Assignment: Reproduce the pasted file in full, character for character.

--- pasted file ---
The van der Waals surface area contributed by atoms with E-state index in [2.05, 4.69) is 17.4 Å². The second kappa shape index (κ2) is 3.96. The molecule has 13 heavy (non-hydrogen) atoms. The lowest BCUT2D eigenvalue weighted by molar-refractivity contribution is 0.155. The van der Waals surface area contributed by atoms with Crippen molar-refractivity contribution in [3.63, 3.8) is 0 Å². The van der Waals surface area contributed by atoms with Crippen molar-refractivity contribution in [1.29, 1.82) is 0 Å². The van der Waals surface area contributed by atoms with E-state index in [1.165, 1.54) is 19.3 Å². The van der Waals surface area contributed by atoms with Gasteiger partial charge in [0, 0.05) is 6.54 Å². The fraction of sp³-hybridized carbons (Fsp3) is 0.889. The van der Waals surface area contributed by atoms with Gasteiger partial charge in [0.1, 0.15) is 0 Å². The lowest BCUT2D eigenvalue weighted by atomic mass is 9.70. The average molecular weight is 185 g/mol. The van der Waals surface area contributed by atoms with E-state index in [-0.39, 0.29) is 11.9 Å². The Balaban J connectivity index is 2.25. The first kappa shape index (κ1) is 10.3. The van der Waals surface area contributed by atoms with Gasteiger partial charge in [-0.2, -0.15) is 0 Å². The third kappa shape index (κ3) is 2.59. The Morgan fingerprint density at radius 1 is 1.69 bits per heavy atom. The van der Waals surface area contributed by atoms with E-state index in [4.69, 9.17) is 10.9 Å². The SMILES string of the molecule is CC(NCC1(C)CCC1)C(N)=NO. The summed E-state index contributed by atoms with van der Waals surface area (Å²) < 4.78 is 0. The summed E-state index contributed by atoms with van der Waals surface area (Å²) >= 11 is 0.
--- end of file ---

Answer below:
The van der Waals surface area contributed by atoms with E-state index in [2.05, 4.69) is 17.4 Å². The second kappa shape index (κ2) is 3.96. The molecule has 13 heavy (non-hydrogen) atoms. The lowest BCUT2D eigenvalue weighted by molar-refractivity contribution is 0.155. The van der Waals surface area contributed by atoms with Crippen molar-refractivity contribution in [3.63, 3.8) is 0 Å². The van der Waals surface area contributed by atoms with Crippen molar-refractivity contribution in [1.29, 1.82) is 0 Å². The van der Waals surface area contributed by atoms with E-state index in [1.165, 1.54) is 19.3 Å². The van der Waals surface area contributed by atoms with Gasteiger partial charge in [0, 0.05) is 6.54 Å². The fraction of sp³-hybridized carbons (Fsp3) is 0.889. The van der Waals surface area contributed by atoms with Gasteiger partial charge in [0.1, 0.15) is 0 Å². The lowest BCUT2D eigenvalue weighted by atomic mass is 9.70. The average molecular weight is 185 g/mol. The van der Waals surface area contributed by atoms with E-state index in [-0.39, 0.29) is 11.9 Å². The Balaban J connectivity index is 2.25. The first kappa shape index (κ1) is 10.3. The van der Waals surface area contributed by atoms with Gasteiger partial charge in [-0.2, -0.15) is 0 Å². The third kappa shape index (κ3) is 2.59. The Morgan fingerprint density at radius 1 is 1.69 bits per heavy atom. The van der Waals surface area contributed by atoms with E-state index in [4.69, 9.17) is 10.9 Å². The SMILES string of the molecule is CC(NCC1(C)CCC1)C(N)=NO. The summed E-state index contributed by atoms with van der Waals surface area (Å²) < 4.78 is 0. The summed E-state index contributed by atoms with van der Waals surface area (Å²) >= 11 is 0.